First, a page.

The University of Nevada, Reno received funding to begin drilling geothermal test wells this fall in the final phase of a multi-year research project to refine exploration strategies and reduce the risks in developing new geothermal systems capable of producing commercial electricity in Nevada's Great Basin.
In July, the Department of Energy announced funding for the continuation of the Nevada Play Fairway Project, which seeks to find geographic areas over which the most favorable combinations of heat, permeability and fluid are thought to exist, but no obvious surface signs would indicate an underground geothermal reservoir. These are known as "blind" or "hidden" geothermal systems and are thought to represent the bulk of the region's geothermal resources. These blind systems don't have wet marshy areas or other surface clues, such as hot springs or fumaroles spouting steam.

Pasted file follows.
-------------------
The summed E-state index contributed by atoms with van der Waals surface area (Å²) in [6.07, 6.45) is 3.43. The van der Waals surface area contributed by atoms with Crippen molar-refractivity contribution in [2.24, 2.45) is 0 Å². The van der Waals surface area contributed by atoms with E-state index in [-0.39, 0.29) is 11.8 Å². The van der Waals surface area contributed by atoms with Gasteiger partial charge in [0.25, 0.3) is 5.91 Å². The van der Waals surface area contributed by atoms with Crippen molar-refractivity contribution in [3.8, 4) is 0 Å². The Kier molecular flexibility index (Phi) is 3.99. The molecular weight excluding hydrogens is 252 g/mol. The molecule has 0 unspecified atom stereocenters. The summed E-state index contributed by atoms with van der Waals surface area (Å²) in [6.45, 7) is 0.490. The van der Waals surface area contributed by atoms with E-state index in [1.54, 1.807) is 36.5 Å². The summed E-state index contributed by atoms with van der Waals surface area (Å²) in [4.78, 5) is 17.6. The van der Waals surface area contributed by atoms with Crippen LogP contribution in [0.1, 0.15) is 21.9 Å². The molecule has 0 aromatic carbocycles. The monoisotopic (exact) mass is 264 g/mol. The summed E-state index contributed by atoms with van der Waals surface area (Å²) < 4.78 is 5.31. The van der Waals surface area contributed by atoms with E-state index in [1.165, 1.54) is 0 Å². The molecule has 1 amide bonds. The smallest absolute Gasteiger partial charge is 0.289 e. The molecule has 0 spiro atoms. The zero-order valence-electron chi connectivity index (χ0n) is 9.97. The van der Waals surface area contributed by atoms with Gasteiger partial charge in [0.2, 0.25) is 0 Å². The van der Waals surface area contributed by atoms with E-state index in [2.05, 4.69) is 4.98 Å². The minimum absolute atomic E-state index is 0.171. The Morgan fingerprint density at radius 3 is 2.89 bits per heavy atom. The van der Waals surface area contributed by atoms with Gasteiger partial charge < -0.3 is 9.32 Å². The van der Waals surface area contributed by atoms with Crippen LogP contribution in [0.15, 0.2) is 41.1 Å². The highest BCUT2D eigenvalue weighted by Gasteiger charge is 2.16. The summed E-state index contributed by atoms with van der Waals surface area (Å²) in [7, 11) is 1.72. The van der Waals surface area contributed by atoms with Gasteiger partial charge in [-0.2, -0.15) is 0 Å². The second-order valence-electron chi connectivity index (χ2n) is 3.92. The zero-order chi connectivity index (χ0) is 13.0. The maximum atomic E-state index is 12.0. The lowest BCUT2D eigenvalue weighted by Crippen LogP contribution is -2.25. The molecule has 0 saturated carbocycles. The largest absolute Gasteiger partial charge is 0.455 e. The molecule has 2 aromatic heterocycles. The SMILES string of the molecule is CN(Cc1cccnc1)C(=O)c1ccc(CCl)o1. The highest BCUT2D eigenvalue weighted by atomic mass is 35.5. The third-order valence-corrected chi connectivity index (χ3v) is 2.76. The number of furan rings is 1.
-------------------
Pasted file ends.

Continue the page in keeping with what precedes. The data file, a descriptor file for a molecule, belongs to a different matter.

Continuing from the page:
Phase III moves the project into an exploratory drilling campaign that will test the ability of the models developed in Phase I and II to discover new resources. The University, through their Nevada Bureau of Mines and Geology, received $1.5 million from the DOE to finish the third and final phase of the renewable energy project.
"We're excited to be chosen to continue this work," Jim Faulds, lead scientist on the project and director of the University's Nevada Bureau of Mines and Geology, said. "We are striving to improve exploration strategies for conventional geothermal systems in order to facilitate development of new geothermal power plants at reduced risks and costs to the geothermal industry."
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